Guy Gibson was a controversial figure, in life and death. The manner of his aircraft being downed was surrounded in controversy. Although not a member of 630 Squadron or based at East Kirkby, Gibson did once visit East Kirkby, and in doing so he did not make himself very popular with the crew of 630 Squadron.
Harry Parkins told the story of that visit to the Lincolnshire Echo, one of a series of articles published by the Echo on Guy Gibson.
It was a tale told in a pub in 1944 and has stayed a dark secret for 60 years - but a Lincolnshire veteran today said he knows the real truth about how Guy Gibson died.
Former flight engineer Harry Parkins was told the story in strictest confidence by a friend who flew Lancaster bombers with the Dambusters hero.
Mr Parkins kept his secret for more than six decades - until an article in Monday's Echo prompted him to tell his story. [see Dambusters' Legend Death: The Cover-Up]
Mr Parkins (82), who lives in Washingborough, was a flight engineer on Lancasters flying from RAF East Kirkby.
And he was good friends with an engineer who flew from RAF East Kirkby.
"I remember it was about three months before Gibson died, we were all in the pub and my friend was noticeably very upset," he said.
"We asked him what was wrong and he said on their latest bombing sortie he and his pilot were joined at the last minute by a wing commander who insisted that he fly with them, but they should tell nobody about it."
The mysterious Wing Commander turned out to be Guy Gibson, who was officially banned from flying after the Dambusters raids.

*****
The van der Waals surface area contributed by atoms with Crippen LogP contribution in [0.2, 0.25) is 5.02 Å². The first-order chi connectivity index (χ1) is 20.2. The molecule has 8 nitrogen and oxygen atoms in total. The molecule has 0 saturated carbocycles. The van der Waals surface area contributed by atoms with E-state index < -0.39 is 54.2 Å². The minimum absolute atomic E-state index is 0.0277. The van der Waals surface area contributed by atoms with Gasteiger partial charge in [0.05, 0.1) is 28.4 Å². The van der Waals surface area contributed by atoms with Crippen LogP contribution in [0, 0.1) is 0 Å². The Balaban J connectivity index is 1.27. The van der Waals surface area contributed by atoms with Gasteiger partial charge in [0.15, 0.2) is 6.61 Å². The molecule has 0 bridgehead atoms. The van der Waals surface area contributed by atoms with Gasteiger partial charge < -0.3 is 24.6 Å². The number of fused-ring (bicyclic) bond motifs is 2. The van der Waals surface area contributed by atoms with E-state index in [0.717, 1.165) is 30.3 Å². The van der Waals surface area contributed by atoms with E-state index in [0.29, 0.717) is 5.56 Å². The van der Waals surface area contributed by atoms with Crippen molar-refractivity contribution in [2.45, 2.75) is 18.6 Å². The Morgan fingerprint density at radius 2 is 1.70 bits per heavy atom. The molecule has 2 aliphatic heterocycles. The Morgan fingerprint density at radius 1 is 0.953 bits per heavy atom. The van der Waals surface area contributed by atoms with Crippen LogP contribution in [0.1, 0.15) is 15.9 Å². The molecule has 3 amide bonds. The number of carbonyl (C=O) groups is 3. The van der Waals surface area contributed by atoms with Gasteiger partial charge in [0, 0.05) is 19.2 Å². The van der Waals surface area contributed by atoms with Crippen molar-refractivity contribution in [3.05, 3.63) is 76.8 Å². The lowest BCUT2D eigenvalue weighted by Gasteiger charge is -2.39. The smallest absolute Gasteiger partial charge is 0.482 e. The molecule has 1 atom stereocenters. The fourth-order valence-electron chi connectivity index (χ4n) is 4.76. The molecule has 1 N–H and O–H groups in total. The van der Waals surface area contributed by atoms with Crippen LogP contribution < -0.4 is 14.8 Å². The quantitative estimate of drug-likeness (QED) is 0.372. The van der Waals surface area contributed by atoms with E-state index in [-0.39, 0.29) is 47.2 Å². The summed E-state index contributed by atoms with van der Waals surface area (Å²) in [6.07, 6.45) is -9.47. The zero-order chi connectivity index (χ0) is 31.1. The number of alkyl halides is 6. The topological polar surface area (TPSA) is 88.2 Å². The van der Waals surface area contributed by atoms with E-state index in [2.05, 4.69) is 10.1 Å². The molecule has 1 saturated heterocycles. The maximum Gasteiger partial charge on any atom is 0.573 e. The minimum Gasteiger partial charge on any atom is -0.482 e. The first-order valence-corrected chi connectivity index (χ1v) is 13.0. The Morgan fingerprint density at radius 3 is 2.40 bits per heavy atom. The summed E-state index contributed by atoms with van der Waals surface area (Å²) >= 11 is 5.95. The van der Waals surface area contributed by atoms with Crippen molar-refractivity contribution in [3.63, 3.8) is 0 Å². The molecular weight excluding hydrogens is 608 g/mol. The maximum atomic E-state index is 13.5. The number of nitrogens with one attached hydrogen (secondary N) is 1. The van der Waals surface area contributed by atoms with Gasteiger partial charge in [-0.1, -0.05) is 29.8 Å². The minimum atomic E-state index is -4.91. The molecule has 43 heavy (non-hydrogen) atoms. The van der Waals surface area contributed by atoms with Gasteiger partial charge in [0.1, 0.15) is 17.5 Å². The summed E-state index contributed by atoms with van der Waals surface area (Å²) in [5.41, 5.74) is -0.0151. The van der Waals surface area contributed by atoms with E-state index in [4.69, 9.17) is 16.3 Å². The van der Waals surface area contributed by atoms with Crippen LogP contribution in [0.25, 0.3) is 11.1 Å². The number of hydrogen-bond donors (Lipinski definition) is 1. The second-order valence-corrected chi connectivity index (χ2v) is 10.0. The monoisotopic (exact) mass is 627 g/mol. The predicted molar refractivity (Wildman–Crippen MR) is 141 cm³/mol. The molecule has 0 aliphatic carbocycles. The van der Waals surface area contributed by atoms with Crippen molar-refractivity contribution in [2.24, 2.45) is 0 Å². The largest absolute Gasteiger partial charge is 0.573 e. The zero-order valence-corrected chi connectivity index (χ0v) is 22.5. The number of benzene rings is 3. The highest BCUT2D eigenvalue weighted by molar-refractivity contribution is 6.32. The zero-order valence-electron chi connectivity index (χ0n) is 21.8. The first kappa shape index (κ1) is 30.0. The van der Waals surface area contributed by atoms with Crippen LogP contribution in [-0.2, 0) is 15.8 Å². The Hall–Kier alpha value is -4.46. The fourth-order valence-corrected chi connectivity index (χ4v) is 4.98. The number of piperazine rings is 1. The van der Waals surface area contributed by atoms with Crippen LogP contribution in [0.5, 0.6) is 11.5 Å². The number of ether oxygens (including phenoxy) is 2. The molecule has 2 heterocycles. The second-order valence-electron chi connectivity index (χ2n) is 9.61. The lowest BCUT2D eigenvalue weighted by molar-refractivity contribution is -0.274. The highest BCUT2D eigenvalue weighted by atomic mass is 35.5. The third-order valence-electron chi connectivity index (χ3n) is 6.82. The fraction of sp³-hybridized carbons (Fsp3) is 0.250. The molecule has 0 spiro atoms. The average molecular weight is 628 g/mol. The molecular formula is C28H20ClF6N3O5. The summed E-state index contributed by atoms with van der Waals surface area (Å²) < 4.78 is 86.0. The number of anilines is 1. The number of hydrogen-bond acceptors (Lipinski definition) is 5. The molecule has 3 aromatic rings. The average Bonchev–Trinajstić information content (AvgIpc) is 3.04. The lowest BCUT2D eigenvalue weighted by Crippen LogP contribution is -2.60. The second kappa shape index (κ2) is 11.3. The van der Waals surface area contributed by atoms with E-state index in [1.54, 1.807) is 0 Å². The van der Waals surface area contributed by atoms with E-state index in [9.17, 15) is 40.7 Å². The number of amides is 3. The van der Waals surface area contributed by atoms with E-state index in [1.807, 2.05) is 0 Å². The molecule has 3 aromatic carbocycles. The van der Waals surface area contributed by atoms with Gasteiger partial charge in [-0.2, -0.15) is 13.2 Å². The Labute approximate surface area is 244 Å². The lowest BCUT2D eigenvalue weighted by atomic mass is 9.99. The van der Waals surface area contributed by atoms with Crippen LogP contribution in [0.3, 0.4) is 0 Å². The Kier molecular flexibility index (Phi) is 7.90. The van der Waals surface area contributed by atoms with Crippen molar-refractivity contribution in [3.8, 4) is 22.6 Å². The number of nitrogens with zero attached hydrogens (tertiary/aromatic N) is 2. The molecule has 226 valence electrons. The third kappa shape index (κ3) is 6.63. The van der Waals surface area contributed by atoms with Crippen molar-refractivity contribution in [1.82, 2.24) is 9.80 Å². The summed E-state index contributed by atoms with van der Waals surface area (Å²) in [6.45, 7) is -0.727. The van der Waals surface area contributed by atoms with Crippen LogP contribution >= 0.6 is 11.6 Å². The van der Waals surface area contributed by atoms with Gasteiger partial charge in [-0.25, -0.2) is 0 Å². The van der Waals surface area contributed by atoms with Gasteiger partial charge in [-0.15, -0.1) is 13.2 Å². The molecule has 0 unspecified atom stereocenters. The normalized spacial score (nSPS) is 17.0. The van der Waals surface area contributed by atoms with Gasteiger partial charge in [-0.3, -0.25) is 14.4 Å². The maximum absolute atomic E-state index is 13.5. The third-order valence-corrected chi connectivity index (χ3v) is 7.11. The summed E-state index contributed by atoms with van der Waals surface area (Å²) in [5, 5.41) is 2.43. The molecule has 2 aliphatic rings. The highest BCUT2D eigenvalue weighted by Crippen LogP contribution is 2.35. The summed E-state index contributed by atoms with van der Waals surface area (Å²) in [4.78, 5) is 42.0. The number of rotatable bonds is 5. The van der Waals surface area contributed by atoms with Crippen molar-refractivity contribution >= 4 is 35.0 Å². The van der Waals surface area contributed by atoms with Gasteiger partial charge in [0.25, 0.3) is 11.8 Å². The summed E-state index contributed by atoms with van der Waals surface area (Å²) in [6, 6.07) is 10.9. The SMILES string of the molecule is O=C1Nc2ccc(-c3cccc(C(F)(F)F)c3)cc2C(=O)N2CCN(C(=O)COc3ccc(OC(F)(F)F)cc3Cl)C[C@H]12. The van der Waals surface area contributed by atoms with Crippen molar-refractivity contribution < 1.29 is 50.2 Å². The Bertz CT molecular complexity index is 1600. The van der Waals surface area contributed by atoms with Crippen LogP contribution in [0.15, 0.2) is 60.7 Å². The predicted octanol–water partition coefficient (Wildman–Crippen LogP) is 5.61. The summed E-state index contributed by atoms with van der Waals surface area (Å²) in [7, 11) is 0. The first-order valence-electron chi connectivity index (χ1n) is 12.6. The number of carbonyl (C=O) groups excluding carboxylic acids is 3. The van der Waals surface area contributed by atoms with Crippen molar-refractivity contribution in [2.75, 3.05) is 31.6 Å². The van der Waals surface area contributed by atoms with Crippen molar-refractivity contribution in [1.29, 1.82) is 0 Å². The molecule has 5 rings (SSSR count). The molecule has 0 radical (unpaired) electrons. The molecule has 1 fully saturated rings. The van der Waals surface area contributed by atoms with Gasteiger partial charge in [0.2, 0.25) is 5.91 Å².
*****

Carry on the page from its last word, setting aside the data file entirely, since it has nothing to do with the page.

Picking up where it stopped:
"He flew with them over Germany and my mate said he was a nightmare," remembered Mr Parkins.
"He criticised everything, and after they dropped their bombs he insisted that they keep circling over the target, in spite of the ack-ack gunfire and the enemy fighters flying towards them.
"I don't think my mate had ever been so scared and he told me he was convinced he was going to die.
"But they got home safe and Gibson made them swear they would never tell anybody he was there."
Mr Parkins said Gibson was killed just three months later.
Official records suggest he died after mechanical problems with a Mosquito plane he was flying over Holland on September 19, 1944.
But a different story was circulated in the pubs around Scampton immediately after Gibson's death.
"The story was told by people who had been in that 'nightmare' squad with Gibson," said Mr Parkins.
"What they heard was that Gibson just couldn't resist getting into trouble again when he was flying the Mosquito.
"Apparently as he flew back toward Britain he saw a train and, as he was convinced it was carrying ammunition, he decided to fly low and machine gun it.
"A German guard shot back and Gibson was so low that he was hit in the fuel tank and the plane crashed in flames."
In Monday's Echo local historian Derek Brammer said he believed that Gibson was playfully "dive bombing" at a Lancaster bomber when a crewman accidentally shot him down.
But Dambusters historian Jim Shortland believes that because Gibson was unfamiliar with Mosquitoes, he may have simply forgotten to flip the switch that turned on the second petrol tank.
"These theories are all interesting, but you need to have proof to go with them," he said.
Note: This article was originally published in the Lincolnshire Echo on Thursday 19 October 2006 as 'Guy Gibson just couldn't resist getting himself into trouble again'. Errors in the original article have been corrected.